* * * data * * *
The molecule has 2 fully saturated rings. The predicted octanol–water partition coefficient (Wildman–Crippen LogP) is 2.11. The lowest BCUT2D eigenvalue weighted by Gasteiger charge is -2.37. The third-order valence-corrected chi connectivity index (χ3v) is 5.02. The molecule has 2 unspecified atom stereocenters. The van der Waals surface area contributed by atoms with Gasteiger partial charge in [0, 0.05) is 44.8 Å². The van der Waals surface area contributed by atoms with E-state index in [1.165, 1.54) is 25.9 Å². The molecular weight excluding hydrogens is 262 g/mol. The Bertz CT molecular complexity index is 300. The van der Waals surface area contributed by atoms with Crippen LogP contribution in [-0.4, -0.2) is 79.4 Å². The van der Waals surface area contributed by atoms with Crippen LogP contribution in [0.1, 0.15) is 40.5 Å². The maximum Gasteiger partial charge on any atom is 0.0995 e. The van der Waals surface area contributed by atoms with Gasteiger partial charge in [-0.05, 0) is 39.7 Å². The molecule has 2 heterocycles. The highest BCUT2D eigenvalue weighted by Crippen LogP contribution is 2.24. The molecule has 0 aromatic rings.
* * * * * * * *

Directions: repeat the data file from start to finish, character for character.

The molecule has 2 fully saturated rings. The predicted octanol–water partition coefficient (Wildman–Crippen LogP) is 2.11. The lowest BCUT2D eigenvalue weighted by Gasteiger charge is -2.37. The third-order valence-corrected chi connectivity index (χ3v) is 5.02. The molecule has 2 unspecified atom stereocenters. The van der Waals surface area contributed by atoms with Gasteiger partial charge in [0, 0.05) is 44.8 Å². The van der Waals surface area contributed by atoms with E-state index in [1.165, 1.54) is 25.9 Å². The molecular weight excluding hydrogens is 262 g/mol. The Bertz CT molecular complexity index is 300. The van der Waals surface area contributed by atoms with Crippen LogP contribution in [-0.4, -0.2) is 79.4 Å². The van der Waals surface area contributed by atoms with Crippen LogP contribution in [0.1, 0.15) is 40.5 Å². The maximum Gasteiger partial charge on any atom is 0.0995 e. The van der Waals surface area contributed by atoms with Gasteiger partial charge in [-0.05, 0) is 39.7 Å². The molecule has 2 heterocycles. The highest BCUT2D eigenvalue weighted by Crippen LogP contribution is 2.24. The molecule has 0 aromatic rings.